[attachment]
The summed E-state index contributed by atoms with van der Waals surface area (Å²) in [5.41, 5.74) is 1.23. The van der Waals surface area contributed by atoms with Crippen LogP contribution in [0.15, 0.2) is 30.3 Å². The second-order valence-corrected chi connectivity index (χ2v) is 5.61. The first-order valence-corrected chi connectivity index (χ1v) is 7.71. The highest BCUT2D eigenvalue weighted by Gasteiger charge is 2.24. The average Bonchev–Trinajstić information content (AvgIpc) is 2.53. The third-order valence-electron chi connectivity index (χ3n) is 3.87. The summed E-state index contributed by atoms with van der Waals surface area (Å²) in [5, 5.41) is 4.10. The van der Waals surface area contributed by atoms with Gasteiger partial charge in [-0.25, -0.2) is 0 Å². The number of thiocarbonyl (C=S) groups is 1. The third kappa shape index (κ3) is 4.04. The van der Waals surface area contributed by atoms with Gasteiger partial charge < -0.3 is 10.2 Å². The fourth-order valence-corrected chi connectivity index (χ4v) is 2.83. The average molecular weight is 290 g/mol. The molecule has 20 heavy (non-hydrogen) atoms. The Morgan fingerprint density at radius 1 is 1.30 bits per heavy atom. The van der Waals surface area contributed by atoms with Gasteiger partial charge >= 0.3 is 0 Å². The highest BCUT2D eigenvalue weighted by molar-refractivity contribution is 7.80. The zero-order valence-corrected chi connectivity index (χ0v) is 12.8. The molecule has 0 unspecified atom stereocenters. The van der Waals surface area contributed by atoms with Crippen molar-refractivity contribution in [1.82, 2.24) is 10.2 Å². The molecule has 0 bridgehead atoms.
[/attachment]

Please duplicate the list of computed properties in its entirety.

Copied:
The summed E-state index contributed by atoms with van der Waals surface area (Å²) in [5.41, 5.74) is 1.23. The van der Waals surface area contributed by atoms with Crippen LogP contribution in [0.15, 0.2) is 30.3 Å². The second-order valence-corrected chi connectivity index (χ2v) is 5.61. The first-order valence-corrected chi connectivity index (χ1v) is 7.71. The highest BCUT2D eigenvalue weighted by Gasteiger charge is 2.24. The average Bonchev–Trinajstić information content (AvgIpc) is 2.53. The third-order valence-electron chi connectivity index (χ3n) is 3.87. The summed E-state index contributed by atoms with van der Waals surface area (Å²) in [5, 5.41) is 4.10. The van der Waals surface area contributed by atoms with Gasteiger partial charge in [-0.25, -0.2) is 0 Å². The number of thiocarbonyl (C=S) groups is 1. The third kappa shape index (κ3) is 4.04. The van der Waals surface area contributed by atoms with Gasteiger partial charge < -0.3 is 10.2 Å². The fourth-order valence-corrected chi connectivity index (χ4v) is 2.83. The average molecular weight is 290 g/mol. The molecule has 20 heavy (non-hydrogen) atoms. The Morgan fingerprint density at radius 1 is 1.30 bits per heavy atom. The van der Waals surface area contributed by atoms with Gasteiger partial charge >= 0.3 is 0 Å². The highest BCUT2D eigenvalue weighted by molar-refractivity contribution is 7.80. The zero-order valence-corrected chi connectivity index (χ0v) is 12.8. The molecule has 0 unspecified atom stereocenters. The van der Waals surface area contributed by atoms with Crippen molar-refractivity contribution in [1.82, 2.24) is 10.2 Å². The molecule has 0 bridgehead atoms.